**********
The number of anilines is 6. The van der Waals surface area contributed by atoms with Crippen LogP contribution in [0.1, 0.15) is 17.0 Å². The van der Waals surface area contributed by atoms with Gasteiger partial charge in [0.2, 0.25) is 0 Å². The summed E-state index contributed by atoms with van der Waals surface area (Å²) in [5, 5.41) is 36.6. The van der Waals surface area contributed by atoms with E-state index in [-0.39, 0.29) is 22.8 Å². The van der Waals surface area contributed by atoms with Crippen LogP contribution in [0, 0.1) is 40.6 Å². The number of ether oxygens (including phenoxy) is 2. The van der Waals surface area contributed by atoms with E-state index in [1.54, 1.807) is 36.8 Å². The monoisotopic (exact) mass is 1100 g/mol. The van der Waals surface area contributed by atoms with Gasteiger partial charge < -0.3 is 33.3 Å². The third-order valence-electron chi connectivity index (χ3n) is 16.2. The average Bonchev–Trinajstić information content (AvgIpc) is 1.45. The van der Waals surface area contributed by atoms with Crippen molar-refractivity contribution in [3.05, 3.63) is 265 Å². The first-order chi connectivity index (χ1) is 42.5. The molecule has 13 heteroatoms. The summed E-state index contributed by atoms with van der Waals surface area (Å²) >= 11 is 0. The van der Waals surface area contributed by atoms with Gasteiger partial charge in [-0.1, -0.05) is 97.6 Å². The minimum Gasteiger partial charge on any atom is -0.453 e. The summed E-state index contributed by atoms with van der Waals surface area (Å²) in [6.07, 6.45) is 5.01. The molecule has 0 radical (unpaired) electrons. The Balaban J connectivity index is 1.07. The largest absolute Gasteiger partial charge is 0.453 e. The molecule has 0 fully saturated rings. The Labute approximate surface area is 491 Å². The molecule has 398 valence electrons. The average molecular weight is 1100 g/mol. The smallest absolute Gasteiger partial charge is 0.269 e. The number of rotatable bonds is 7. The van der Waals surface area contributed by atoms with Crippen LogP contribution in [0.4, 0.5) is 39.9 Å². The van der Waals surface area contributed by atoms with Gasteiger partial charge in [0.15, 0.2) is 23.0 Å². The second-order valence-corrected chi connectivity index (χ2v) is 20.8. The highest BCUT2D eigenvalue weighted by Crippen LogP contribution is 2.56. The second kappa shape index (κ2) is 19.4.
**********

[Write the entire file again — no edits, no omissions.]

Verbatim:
The number of anilines is 6. The van der Waals surface area contributed by atoms with Crippen LogP contribution in [0.1, 0.15) is 17.0 Å². The van der Waals surface area contributed by atoms with Gasteiger partial charge in [0.2, 0.25) is 0 Å². The summed E-state index contributed by atoms with van der Waals surface area (Å²) in [5, 5.41) is 36.6. The van der Waals surface area contributed by atoms with E-state index in [-0.39, 0.29) is 22.8 Å². The van der Waals surface area contributed by atoms with Crippen LogP contribution in [0, 0.1) is 40.6 Å². The number of ether oxygens (including phenoxy) is 2. The van der Waals surface area contributed by atoms with E-state index in [1.54, 1.807) is 36.8 Å². The monoisotopic (exact) mass is 1100 g/mol. The van der Waals surface area contributed by atoms with Gasteiger partial charge < -0.3 is 33.3 Å². The third-order valence-electron chi connectivity index (χ3n) is 16.2. The average Bonchev–Trinajstić information content (AvgIpc) is 1.45. The van der Waals surface area contributed by atoms with Crippen molar-refractivity contribution in [3.05, 3.63) is 265 Å². The first-order chi connectivity index (χ1) is 42.5. The molecule has 13 heteroatoms. The summed E-state index contributed by atoms with van der Waals surface area (Å²) >= 11 is 0. The van der Waals surface area contributed by atoms with Gasteiger partial charge in [-0.1, -0.05) is 97.6 Å². The minimum Gasteiger partial charge on any atom is -0.453 e. The summed E-state index contributed by atoms with van der Waals surface area (Å²) in [6.07, 6.45) is 5.01. The molecule has 0 radical (unpaired) electrons. The Balaban J connectivity index is 1.07. The largest absolute Gasteiger partial charge is 0.453 e. The molecule has 0 fully saturated rings. The Labute approximate surface area is 491 Å². The molecule has 398 valence electrons. The average molecular weight is 1100 g/mol. The smallest absolute Gasteiger partial charge is 0.269 e. The number of rotatable bonds is 7. The van der Waals surface area contributed by atoms with Crippen LogP contribution in [0.4, 0.5) is 39.9 Å². The van der Waals surface area contributed by atoms with Gasteiger partial charge in [0.15, 0.2) is 23.0 Å². The second-order valence-corrected chi connectivity index (χ2v) is 20.8. The highest BCUT2D eigenvalue weighted by Crippen LogP contribution is 2.56. The second kappa shape index (κ2) is 19.4.